Posted by Matt Moore
Ken Berger's column today touches on the future of the league through the ever-narrowing window of the upcoming CBA talks. The column itself specifically touches on the viability and reception of an NFL-style franchise tag in the NBA. But a salient point might get lost in the column, one that belies another level of complexity in the talks that will occur over the next 12+ months.
From KB's piece :
“The league would love to have [a franchise tag] in place to maintain competitive balance,” said Gabe Feldman, director of the Sports Law Program at Tulane University. “The small-market owners would love it, but the big-market owners wouldn’t. It’s not just a struggle between the owners and the players. It’s a struggle between the owners and the other owners.”
The point belies something lost in the offer-counter-offer-counter-counter
-offer talk between the union and owners, and the ongoing PR fireworks that have laced these talks since last All-Star Weekend. There are really four sides to these negotiations. The players' union, the league, the big-market owners, and the small-market owners.
The league will first and foremost side with the owners. They have a responsibility to ownership to protect their interests. But the league is also torn on the interests of the big-market teams versus the small-market teams, who have competing interests within the owners contingent.
For example, a franchise tag as Berger outlines would have helped Cleveland keep LeBron for another year, buying time to make another run at a title, provided the Cavs targeted an “exclusive” tag for James. Even a non-exclusive tag would have prevented the Big 3 from forming by demanding two first round picks in exchange for James, making the sign-and-trade for Chris Bosh that much harder, especially if Toronto also oped for a franchise tag on Bosh.
And that's great for Toronto and Cleveland, but the teams that have led the labor negotiations have been the very teams that would hate a franchise tag, those teams that were in contention for LeBron this summer. New York. Chicago. New Jersey/Brooklyn. LA Clippers. And the Miami Heat. It's those owners, along with those in Boston and LA who have the most to lose from restructuring, that could prevent change at this level.
But the franchise tag is a concept. There's a very real battle that will be fought during these negotiations, one that could drive a wedge of confusion into the owners' obtuse fortress.
Revenue sharing is a players union issue. At least that's how the union sees it, and it has been pushing for changes to the revenue sharing system aggressively. David Stern said at the All-Star game that revenue sharing was a priority for the league, but also made it clear that it would be a separately negotiated process internally with the owners, not something the league would allow the players to negotiate during the CBA talks.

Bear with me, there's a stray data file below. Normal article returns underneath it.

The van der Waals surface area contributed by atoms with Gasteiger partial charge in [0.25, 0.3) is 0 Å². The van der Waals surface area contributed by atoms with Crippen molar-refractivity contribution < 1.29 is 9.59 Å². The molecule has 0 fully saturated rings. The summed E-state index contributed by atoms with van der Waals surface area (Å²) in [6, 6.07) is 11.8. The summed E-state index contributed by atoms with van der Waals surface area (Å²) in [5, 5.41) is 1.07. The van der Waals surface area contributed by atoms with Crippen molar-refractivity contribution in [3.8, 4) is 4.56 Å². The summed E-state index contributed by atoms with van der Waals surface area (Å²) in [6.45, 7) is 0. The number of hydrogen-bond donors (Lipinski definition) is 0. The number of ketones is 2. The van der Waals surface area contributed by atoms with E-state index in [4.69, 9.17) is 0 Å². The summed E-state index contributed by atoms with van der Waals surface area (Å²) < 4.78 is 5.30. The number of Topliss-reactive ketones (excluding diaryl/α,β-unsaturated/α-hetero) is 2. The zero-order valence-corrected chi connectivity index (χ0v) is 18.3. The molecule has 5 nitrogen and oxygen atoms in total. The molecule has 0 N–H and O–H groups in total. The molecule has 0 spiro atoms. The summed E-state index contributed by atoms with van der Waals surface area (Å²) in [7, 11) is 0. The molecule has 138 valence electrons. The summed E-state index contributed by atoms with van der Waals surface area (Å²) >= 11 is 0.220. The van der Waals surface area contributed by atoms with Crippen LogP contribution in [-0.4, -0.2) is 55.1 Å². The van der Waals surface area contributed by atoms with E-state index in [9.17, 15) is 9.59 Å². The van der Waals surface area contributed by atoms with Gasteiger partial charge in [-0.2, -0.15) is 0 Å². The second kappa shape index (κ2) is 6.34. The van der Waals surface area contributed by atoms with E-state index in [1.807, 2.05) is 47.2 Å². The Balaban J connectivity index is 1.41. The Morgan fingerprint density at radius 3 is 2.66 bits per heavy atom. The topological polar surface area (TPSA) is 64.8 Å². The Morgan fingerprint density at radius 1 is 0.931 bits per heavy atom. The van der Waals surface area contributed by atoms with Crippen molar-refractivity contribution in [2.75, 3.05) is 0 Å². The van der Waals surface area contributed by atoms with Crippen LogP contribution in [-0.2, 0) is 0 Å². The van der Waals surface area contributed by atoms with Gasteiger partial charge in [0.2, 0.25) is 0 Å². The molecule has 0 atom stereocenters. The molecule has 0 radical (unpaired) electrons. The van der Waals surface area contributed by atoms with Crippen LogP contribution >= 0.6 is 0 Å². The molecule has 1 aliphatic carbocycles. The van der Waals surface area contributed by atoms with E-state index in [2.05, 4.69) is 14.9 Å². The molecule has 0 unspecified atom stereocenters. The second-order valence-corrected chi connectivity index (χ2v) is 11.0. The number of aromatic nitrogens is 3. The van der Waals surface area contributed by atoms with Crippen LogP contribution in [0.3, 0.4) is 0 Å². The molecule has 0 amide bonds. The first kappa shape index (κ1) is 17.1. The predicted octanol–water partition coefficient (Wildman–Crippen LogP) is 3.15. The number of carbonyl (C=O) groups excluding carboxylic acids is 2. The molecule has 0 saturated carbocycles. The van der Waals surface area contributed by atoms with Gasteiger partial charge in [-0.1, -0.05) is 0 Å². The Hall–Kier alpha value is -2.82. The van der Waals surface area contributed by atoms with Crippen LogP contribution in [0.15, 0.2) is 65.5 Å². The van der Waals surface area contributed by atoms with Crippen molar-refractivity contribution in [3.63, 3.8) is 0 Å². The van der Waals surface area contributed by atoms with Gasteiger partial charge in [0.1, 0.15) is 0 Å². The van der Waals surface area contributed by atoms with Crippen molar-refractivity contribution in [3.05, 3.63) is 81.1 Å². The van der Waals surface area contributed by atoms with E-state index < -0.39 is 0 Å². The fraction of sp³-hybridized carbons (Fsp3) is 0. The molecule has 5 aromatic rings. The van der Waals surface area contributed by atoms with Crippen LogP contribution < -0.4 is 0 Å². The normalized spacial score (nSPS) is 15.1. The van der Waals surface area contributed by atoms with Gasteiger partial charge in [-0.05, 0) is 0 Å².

This is likely to be a major issue of contention, to the point where the union may have to employ labor law in order to force the issue onto the table. But the owners may not just be having to fend off this push from the union. Forces within the owners group may have a rising contingent of newer owners who are unhappy with the current model, which essentially gives the big market teams significant advantages at every turn, trapping small-market teams at the bottom in a rich-get-richer, poor-get-poorer model. There are obvious exceptions in San Antonio, Oklahoma City, and Orlando, but both the Spurs and Magic have spent a considerable amount of money in order to overcome that gap, and the Magic have yet to claim a title while the Thunder are merely projected towards success.
As a few examples, in the NFL, which is clearly the most successful sports league in America, television revenue is split among all the teams while in the NBA, the home team negotiates its own television deal. The NFL home team splits the gate 60/40 with the away team, while the NBA home team keeps all its revenue.
An adjustment like this may seem indicative of a move towards welfare ownership that could lead to bad ownership allowing to float, but it's hard to argue that's a worse arrangement than the massive gap between the small market teams and the big markets. Newer ownership, though, has made noise about wanting to move away from the status quo.
Meanwhile, as the owners are trying to shore up their own front, they are likely to tailor their proposals to the union to benefit the non-superstar players while restricting the top percentage of players. Appealing to these players with concessions could help them with their overall goal of capping exorbitant spending (on non-Darko players, of course). This sets up a scenario of there being five separate entities in the CBA talks. The superstar players, the role players, the big-market owners and the small-market owners, with the league trying to keep tabs on everyone in the hopes of getting a resolution (that obviously favors their constituents, the owners).
Things are going to get a heck of a lot messier before they get better.